*r*represents the number of time lags (Figure 4); and is set equal to 1 because of the identifiability problem. As far as the temporal component is concerned, we decided to use negative time steps to underline the fact that we are not trying to perform temporal forecasting.

*σ*

_{nn+1}

^{2},

*σ*

_{nn+2}

^{2}, …, are equivalent to

*σ*

_{1}

^{2},

*σ*

_{2}

^{2}, …, at lag

*t*

_{−1}(Figure 4).

[28] However, we already know *σ*_{1}^{2}, *σ*_{2}^{2}, …, *σ*_{nn+1}^{2}, *σ*_{nn+2}^{2}, …, since we compute them from the radar scans at lag *t*_{0}, *t*_{−1}, …, on the basis of equation (3). In general, there is no guarantee that precomputed (with *k* ∈ [−1; −*r*]) satisfy the conditions (20). Because of this limitation, we decided to neglect the time component of the random errors and to consider only their spatial correlation.

**Σ**

_{s}as the product of a lower (

**L**) and an upper triangular (

**L**

^{T}) matrices and obtain

**Σ**

_{s}=

**LL**

^{T}. We simulate ɛ, with the mean

*μ*_{ɛ}equal to

**1**and the desired spatial correlation as [e.g.,

*Cressie*, 1993]

*η*is a vector of uncorrelated Gaussian random variables with zero mean and unit variance:

*m*radar rainfall fields, we have to simulate

*m*realizations of ɛ and multiply them by the corresponding

*h*.

[30] To assess the performance of the Cholesky decomposition method for this study, we compared the input spatial correlation function (based on the spatial correlation function at hourly scale, from zone 2, and for the warm season) with the one estimated from 1000 realizations of ɛ( ) (from a real DPA field) obtained from the abovementioned approach. As shown in Figure 5, the Cholesky decomposition method accurately simulates fields with the desired spatial correlation function and dependence of the variance on the radar rainfall estimates. If any ɛ(*x*, *y*) values were negative, we would set them to zero to avoid unrealistic negative rainfall. Additionally, we have set an upper threshold of 305 mm/h which, according to the National Weather Service, corresponds to the maximum observed rainfall value for the United States.

[31] To visually illustrate the work of the simulation scheme, we selected a DPA field (Figure 6a) and generated three probable true rainfall maps conditioned on the original radar rainfall fields (Figures 6b, 6c, and 6d). Looking at the patterns of the three simulated maps, we can see that they are consistent with the one in the original DPA field.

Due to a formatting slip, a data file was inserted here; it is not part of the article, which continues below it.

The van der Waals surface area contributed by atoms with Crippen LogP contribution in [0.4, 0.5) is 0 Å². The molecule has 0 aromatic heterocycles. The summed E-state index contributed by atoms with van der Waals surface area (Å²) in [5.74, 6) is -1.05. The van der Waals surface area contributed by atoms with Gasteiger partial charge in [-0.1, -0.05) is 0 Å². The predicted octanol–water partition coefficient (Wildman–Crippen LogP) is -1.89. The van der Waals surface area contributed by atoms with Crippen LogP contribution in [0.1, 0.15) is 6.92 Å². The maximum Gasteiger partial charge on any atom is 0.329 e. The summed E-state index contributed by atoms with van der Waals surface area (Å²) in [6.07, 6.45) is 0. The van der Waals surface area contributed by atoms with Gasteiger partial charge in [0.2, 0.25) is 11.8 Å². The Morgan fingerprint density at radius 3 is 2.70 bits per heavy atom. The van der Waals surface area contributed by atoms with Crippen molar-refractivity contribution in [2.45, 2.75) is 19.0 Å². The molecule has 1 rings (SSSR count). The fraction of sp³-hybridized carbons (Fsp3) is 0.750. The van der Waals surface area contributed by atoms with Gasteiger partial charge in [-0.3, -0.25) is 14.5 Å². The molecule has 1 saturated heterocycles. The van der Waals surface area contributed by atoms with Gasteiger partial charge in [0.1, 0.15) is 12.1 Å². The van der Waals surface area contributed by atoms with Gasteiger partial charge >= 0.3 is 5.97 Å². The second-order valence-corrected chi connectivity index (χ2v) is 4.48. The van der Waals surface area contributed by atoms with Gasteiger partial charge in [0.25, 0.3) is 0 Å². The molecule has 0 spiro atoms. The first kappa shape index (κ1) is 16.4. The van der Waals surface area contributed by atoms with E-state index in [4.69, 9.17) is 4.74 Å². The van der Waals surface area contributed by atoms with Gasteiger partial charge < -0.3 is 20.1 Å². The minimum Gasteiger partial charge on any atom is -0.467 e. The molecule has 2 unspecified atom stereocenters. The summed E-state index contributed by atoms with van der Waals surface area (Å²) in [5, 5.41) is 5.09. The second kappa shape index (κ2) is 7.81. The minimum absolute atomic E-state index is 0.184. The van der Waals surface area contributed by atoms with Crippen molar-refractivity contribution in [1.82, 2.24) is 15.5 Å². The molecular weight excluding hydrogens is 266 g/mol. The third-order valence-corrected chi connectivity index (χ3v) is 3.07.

[32] One can verify the above numerical simulation procedure using the analytical approach described in section 3. The probability of exceedance map can be estimated by analyzing the results of the ensemble generator. Given a DPA map, we generated 10,000 realizations and computed the map with the probability of exceedance of a threshold of 20 mm (Figure 7b). The comparison between this map and the one obtained from the methodology described in the previous section (Figure 7a) reveals an excellent agreement.

## 5. Discussion, Conclusions, and Directions

[33] Radar rainfall products based on WSR-88D radars are increasingly popular in hydrology because of their broad availability and ability to provide continuous coverage of large areas with relatively good spatial and temporal resolution. However, radar rainfall estimates are corrupted with large uncertainties that originate from many sources. Even though the currently available rain gauge data are mostly based on sparse networks of point measurements, we cannot ignore the fact that they can be quite accurate in comparison with radar rainfall estimates. The results of *Ciach et al.* [2007] show that, for strong rainfall, the standard error in the hourly radar rainfall products is about 50%. At the same time, the standard deviation of the local random errors in tipping bucket measurements (local means within the range of about 50–200 m, depending on spatial rainfall variability) is only about 1–2% [e.g., *Ciach*, 2003; *Ciach and Krajewski*, 2006]. Of course, even if partially corrected, the effects of wind under catch, out splash, and wetting evaporation losses significantly increase these local random errors. Nevertheless, the accuracy of local rainfall data from a correctly located, well-manufactured, and well-maintained rain gauge can still be about an order of magnitude better than the accuracy of radar rainfall data. Consequently, good quality data from dense rain gauge networks are indispensable as an affordable ground reference for all systematic and comprehensive analyses that attempt a realistic mathematical characterization of the radar rainfall error structure.

[34] In this study, we developed two methods of radar rainfall uncertainty description that can be directly applied to hydrological forecasts using radar-based rainfall estimates as input. Both methods are based on the empirically based radar rainfall uncertainty model presented by *Ciach et al.* [2007]. The first development concerns constructing the probability of exceedance maps of true rainfall conditioned on the given radar rainfall map. These maps also account for the estimated radar rainfall error properties. The second development presented above is the generation of synthetic probable rainfall fields conditioned on given radar rainfall estimates. The generator can reproduce the conditional and unconditional biases in radar rainfall products, the conditional statistical distributions of the remaining random errors, and the spatial correlations in the random errors. All of these properties of the radar rainfall error structure have been identified using a large data sample and nonparametric functional estimation methods. In the course of developing these two procedures, we made several assumptions and simplifications that require more discussion. In most cases, further efforts, including extensive data analyses and new ideas that emerge from these analyses, are necessary to achieve any real progress regarding these issues.